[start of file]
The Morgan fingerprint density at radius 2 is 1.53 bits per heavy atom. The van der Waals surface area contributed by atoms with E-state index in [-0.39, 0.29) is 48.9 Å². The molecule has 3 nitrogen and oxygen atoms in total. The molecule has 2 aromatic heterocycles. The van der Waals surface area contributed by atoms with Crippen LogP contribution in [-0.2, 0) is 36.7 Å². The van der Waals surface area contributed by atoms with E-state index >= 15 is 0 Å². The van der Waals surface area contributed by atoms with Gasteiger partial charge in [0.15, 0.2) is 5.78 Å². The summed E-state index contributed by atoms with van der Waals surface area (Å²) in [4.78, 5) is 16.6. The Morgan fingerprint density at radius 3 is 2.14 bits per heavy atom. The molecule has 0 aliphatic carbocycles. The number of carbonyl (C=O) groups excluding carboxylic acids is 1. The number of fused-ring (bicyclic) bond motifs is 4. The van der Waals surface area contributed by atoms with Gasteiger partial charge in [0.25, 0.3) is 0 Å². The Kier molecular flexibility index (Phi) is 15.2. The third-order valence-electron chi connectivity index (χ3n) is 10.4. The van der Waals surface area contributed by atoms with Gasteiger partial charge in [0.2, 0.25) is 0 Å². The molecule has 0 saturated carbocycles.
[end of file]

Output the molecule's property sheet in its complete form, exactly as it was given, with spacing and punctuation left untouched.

The Morgan fingerprint density at radius 2 is 1.53 bits per heavy atom. The van der Waals surface area contributed by atoms with E-state index in [-0.39, 0.29) is 48.9 Å². The molecule has 3 nitrogen and oxygen atoms in total. The molecule has 2 aromatic heterocycles. The van der Waals surface area contributed by atoms with Crippen LogP contribution in [-0.2, 0) is 36.7 Å². The van der Waals surface area contributed by atoms with E-state index >= 15 is 0 Å². The van der Waals surface area contributed by atoms with Gasteiger partial charge in [0.15, 0.2) is 5.78 Å². The summed E-state index contributed by atoms with van der Waals surface area (Å²) in [4.78, 5) is 16.6. The Morgan fingerprint density at radius 3 is 2.14 bits per heavy atom. The molecule has 0 aliphatic carbocycles. The number of carbonyl (C=O) groups excluding carboxylic acids is 1. The number of fused-ring (bicyclic) bond motifs is 4. The van der Waals surface area contributed by atoms with Gasteiger partial charge in [0.25, 0.3) is 0 Å². The Kier molecular flexibility index (Phi) is 15.2. The third-order valence-electron chi connectivity index (χ3n) is 10.4. The van der Waals surface area contributed by atoms with Gasteiger partial charge in [0.2, 0.25) is 0 Å². The molecule has 0 saturated carbocycles.